It's not the same as being able to hold in your hands on DVD, but just last week TCM played "Mickey One" in honor of Beatty's birthday. If one cares to venture into the world of the small screen, TCM is unearthing some great little treasures recently.

    Posted by: Joseph B. at April 15, 2009 5:32 PM


    Posted by: zach at April 15, 2009 7:12 PM

    Thanks Joseph -- yeah, a friend of mine told me that had been on, after the fact. I nearly wept. Will have to train my Tivo to look for the next rare screening. But it most certainly deserves the full DVD treatment.

    I truly adore Criterion, but sometimes I get a little irritated when I see Benjamin Button is getting the full treatment from them while Mickey One begs for it.

    Posted by: Craig P at April 15, 2009 10:29 PM

    I've been dying to see Stuart Rosenberg’s "WUSA" ever since I stumbled across this intriguing write-up in the Oxford American: http://tinyurl.com/ch8k5n

    Posted by: Kathy Fennessy at April 16, 2009 9:46 AM

    TCM aired Barbarosa this month as well. They've been on a roll lately. Normally this is when I'd pound the drum for a DVD of The Friends of Eddie Coyle, but Criterion's taken care of that already.

    Posted by: Vince at April 16, 2009 12:21 PM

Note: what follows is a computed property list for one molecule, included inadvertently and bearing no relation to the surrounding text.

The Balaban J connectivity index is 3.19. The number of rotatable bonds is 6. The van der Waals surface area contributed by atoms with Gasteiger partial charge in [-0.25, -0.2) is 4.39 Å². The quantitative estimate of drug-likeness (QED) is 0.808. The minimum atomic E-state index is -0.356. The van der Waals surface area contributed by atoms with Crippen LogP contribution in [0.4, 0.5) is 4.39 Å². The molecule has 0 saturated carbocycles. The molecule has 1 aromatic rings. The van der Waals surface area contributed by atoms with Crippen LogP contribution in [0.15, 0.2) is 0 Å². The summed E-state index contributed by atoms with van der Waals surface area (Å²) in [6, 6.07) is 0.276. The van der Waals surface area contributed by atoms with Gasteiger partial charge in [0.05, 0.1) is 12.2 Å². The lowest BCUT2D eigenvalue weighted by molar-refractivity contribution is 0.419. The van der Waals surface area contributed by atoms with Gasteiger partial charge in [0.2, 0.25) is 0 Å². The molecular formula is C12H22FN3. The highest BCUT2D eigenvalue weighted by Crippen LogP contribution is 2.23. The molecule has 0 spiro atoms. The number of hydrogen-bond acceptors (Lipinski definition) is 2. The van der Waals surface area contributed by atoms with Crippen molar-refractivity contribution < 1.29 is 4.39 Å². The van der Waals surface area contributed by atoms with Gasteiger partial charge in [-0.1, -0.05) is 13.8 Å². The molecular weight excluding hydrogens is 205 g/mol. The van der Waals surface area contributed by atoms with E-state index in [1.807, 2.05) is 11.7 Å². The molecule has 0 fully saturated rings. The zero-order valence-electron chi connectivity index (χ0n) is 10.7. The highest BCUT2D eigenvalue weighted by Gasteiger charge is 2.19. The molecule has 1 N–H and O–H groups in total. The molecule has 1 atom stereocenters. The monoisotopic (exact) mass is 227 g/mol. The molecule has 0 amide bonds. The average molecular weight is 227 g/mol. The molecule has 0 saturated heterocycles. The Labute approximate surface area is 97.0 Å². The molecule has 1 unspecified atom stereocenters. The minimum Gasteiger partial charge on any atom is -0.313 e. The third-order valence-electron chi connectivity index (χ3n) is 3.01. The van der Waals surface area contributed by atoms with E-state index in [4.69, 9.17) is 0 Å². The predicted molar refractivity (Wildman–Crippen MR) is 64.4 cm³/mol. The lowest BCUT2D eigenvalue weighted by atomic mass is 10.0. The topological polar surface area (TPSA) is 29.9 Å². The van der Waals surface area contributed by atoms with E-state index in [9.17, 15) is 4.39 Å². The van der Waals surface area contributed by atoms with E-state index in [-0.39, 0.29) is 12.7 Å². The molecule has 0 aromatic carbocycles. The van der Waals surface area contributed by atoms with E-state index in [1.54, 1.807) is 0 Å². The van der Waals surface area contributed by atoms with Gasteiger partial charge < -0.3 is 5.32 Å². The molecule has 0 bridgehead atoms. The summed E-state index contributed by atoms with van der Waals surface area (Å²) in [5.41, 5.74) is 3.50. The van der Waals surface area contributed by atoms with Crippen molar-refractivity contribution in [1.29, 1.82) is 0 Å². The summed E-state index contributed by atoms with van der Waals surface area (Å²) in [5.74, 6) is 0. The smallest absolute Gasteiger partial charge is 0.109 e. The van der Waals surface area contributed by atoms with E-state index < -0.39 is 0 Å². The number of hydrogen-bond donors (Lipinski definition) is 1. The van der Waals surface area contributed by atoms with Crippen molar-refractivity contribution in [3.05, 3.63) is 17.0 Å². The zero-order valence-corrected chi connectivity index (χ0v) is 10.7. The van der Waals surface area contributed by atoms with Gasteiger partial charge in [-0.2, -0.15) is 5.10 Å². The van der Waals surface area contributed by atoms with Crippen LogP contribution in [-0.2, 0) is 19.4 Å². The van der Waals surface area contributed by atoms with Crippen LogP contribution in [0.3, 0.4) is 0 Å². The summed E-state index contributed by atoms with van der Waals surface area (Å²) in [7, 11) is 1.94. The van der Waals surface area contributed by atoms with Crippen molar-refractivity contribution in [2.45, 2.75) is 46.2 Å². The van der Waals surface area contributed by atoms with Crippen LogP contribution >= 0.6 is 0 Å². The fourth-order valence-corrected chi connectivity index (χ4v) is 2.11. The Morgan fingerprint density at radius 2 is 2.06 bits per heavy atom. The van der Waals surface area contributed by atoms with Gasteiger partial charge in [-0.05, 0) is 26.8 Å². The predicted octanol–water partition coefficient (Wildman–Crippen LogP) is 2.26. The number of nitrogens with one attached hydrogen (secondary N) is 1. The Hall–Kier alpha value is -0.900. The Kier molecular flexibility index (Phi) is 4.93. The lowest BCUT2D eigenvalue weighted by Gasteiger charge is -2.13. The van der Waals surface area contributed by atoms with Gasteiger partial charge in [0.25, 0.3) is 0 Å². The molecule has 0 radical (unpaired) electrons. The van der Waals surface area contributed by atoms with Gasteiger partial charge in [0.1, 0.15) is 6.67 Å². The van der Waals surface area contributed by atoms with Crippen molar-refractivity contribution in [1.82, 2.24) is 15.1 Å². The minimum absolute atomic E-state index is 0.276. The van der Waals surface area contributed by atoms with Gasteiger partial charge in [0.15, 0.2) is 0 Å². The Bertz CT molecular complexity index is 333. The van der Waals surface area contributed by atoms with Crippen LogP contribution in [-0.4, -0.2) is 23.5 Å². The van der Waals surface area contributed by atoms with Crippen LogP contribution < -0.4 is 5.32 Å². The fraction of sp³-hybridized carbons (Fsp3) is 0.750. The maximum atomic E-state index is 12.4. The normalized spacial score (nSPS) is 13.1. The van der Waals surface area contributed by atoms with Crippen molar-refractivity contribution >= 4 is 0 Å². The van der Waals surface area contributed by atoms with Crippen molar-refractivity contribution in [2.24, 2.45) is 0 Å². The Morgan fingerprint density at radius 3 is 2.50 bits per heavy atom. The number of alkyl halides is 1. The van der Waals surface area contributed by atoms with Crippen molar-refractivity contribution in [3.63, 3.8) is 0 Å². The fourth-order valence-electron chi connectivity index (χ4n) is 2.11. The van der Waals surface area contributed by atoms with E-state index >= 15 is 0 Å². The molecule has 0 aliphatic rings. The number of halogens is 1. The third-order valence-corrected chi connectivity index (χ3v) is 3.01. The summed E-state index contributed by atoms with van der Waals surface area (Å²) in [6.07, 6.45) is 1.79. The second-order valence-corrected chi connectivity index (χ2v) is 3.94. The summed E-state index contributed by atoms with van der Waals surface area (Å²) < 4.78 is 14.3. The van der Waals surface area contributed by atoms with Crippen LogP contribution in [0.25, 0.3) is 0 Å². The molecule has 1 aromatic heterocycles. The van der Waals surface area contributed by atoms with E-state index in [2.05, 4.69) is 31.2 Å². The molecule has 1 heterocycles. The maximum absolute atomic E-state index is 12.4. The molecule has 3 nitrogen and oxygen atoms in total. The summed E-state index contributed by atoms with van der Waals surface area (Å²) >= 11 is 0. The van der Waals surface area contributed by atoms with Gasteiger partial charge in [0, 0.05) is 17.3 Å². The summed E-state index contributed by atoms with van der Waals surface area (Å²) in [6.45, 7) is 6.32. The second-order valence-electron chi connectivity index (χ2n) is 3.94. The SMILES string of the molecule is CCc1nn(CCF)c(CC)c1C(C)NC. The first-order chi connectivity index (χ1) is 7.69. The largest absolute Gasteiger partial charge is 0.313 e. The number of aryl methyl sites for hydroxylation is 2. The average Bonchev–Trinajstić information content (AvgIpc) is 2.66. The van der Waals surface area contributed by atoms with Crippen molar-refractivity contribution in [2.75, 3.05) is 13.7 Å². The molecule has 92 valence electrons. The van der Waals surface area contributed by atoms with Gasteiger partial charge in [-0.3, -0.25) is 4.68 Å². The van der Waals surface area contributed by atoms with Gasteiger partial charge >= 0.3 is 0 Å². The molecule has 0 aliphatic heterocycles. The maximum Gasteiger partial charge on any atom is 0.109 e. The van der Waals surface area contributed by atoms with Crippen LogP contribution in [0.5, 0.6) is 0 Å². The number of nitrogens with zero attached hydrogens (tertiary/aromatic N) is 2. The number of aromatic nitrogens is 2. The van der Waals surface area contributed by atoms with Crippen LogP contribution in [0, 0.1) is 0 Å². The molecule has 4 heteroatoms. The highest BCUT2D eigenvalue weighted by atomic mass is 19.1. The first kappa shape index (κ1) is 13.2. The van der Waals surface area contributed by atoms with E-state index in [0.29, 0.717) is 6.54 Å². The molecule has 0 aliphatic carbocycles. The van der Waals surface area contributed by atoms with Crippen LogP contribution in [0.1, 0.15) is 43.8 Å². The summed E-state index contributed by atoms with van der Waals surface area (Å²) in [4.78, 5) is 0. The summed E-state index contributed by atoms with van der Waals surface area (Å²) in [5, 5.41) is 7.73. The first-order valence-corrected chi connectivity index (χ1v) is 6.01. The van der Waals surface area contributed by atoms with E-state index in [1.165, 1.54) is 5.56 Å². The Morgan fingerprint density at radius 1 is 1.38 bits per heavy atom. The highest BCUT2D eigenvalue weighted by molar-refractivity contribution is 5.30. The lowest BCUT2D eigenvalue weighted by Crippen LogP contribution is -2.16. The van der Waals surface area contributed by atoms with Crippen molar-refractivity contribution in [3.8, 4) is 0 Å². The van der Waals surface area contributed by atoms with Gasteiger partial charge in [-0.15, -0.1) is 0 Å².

Indeed, Vince -- and *that* one (Barbarosa) I at least caught. Was a pleasure. God bless TCM. Still, I hate being a slave to a TV schedule (or even my Tivo) and the picture quality's not quite the same as a nice crisp DVD would be... Plus, think of the extras: I can only imagine a rambling, slightly drunken commentary track from Willie and Busey.


    Posted by: Craig P at April 16, 2009 12:26 PM

    And I'll chime in as well and say that Turner Classic Movies also played "Brewster McCloud", probably close to a year ago. I hope they play it again soon.

    Posted by: Jason at April 18, 2009 9:31 AM

    One off the list: "The List of Adrian Messenger" is on DVD in the UK.

    Posted by: giles edwards at April 20, 2009 4:06 AM

    Indeed, Giles. Alas, not in the US though. This list is just for films not available in America, where we're based. Otherwise, it would be much more complicated, with all the various regions. Certainly there are far fewer titles that aren't out on DVD somewhere in the world... Anyway, hopefully the UK DVD is a sign there'll be a US one, too! Thanks.


    Posted by: Craig P at April 20, 2009 9:24 AM

    'State of Siege' by Costa-Gavras. I saw it recently on an old VHS. Good stuff. I liked it better than Z.

    Posted by: MattL at April 22, 2009 8:50 PM